Stock Options 101: Restricted Stock Vs. Dynamic Employee Stock Options

Comparing the alignment costs of Restricted Stock with alignment costs of Dynamic Employee Stock Options.

The purpose of this article is to explain what the costs are of aligning the interests of employees and executives with the shareholders.

Assume 1000 plain restricted stock, and 2500 Dynamic ESOs are granted when the stock is trading for $40 making the exercise price $40 for the Dynamic Employee Stock Options.

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Dynamic ESOs are traditional ESOs where the only difference is the remaining “time value” is not forfeited at exercise but is returned to the exercising grantee in the form of new ESOs with a value equal to the otherwise forfeited “time value”. These new ESOs have an exercise price equal to the current stock price, a 3 year vesting period and 10 years maximum contractual life.

Assume that the vesting period is 3 years for the two grants and the maximum time to expiration of the DESOs is 10 years. It is assumed that DESOs are exercised and the stock sold with the stock $50 or higher. Expected volatility is .33 and there are no expected dividends.

Column 5 illustrates the approximate “time value” remaining before exercise and at exercise (which is returned to the holder of DESOs in the form of new ESOs). The alignment still exists after 3 years of vesting with DESO but ends at vesting with Restricted stock as any stock received from Restricted stock is sold.

The matrix above illustrates that actual costs for 3 years alignment is far greater for Restricted Stock unless the stock has advanced more than 62% upon 3 years vesting which has a probability of 23%. The remaining “time value” gives new options which aligns interests beyond 3 years.

For example:

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There is a 47% probability that the stock will be below $40 making the costs of 3 years of alignment far greater with Restricted Stock and RSUs than with DESOs.

There is a 26% probability that the stock will be between $40 and $60 making the cost of the 3 year alignment  for Restricted Stock between $10,000 and $40,000 greater than the costs of alignment  of the Dynamic ESOs.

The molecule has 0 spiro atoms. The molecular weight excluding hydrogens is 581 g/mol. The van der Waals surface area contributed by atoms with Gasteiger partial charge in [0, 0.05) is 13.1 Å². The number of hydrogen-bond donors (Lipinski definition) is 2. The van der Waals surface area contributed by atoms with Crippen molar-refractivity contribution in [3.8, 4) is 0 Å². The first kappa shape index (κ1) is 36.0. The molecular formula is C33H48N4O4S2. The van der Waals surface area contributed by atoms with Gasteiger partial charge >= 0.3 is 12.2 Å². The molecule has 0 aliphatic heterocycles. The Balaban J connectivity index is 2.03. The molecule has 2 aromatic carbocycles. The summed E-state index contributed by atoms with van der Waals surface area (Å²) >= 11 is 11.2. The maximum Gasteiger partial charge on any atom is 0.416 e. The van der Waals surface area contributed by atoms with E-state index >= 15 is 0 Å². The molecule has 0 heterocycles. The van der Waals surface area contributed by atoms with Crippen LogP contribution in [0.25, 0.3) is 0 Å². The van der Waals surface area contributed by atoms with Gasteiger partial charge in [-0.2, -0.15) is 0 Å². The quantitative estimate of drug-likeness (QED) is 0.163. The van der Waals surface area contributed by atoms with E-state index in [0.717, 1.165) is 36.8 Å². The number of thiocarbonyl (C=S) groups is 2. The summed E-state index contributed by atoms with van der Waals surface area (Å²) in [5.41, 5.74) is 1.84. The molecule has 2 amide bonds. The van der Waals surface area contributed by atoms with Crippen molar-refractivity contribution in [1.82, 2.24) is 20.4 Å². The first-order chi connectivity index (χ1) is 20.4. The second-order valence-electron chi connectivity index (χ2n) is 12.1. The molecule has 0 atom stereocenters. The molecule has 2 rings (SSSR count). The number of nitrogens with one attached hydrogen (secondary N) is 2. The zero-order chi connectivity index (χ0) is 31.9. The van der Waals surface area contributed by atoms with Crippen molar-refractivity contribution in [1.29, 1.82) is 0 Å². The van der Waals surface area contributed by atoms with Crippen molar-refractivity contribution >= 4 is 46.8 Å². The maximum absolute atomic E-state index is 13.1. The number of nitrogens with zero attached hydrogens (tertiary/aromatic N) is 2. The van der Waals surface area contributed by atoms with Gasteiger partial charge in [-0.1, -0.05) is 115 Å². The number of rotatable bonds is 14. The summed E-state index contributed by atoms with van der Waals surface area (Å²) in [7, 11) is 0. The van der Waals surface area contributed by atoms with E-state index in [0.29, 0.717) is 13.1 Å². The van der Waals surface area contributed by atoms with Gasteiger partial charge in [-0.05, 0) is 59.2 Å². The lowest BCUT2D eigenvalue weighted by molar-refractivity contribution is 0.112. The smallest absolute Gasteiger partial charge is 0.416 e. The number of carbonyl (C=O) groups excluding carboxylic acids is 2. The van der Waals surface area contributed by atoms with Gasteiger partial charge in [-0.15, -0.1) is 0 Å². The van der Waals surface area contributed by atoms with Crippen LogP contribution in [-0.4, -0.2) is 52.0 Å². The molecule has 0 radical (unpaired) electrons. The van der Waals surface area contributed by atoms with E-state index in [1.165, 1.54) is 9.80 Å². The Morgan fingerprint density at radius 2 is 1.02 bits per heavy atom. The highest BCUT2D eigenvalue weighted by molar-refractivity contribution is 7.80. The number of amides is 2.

There is only a 21% probability that the 3 year alignment costs will be less for RS than DESOs.

If the vesting period was 4 years, then the Alignment costs would be the same for the 4 years (but less per year) but the Remaining “time value” in Column 5 would be less. The probabilities in column 6 would be different with the higher stock prices more probable.

If the Restricted Stock had performance requirements that would delay vesting or eliminate the vesting in whole or part, the expected cost for the alignment of RS with the shareholders would be less. How much less depends on the probability of attainment of the performance requirements.

If the grantees were IRC Section 162(m) “covered” executives,  with more than $1 million annual compensation, then the amounts in column 2 would not be tax deductible and therefore much more costly (70-80%) than for non “covered” grantees.

It may be noted that the IRS has rejected back-dated ESOs from deductions over $1 million for “covered” executives, under the view that the in-the-money amounts precluded the compliance with 162(m) to get the deduction. It seems likely that the same reasoning should apply to spring loaded ESOs.

And Restricted Stocks are very similar to ESOs with very low exercise prices (i.e. where the stock is trading far above the exercise price on the day of the grant). So why aren’t Restricted Stocks treated just like back-dated ESOs, which were granted when the stock was above the exercise price?

In consideration of the above, it is easy to understand why executives like Restricted Stock and RSUs, whether they are performance based or not. Their alignment payments are far more than with ESOs or DESOs. But, in my view, it is unlikely that Compensation Committees and Directors actually understand the much higher alignment costs of RS, RSUs compared with traditional ESOs or Dynamic DESOs.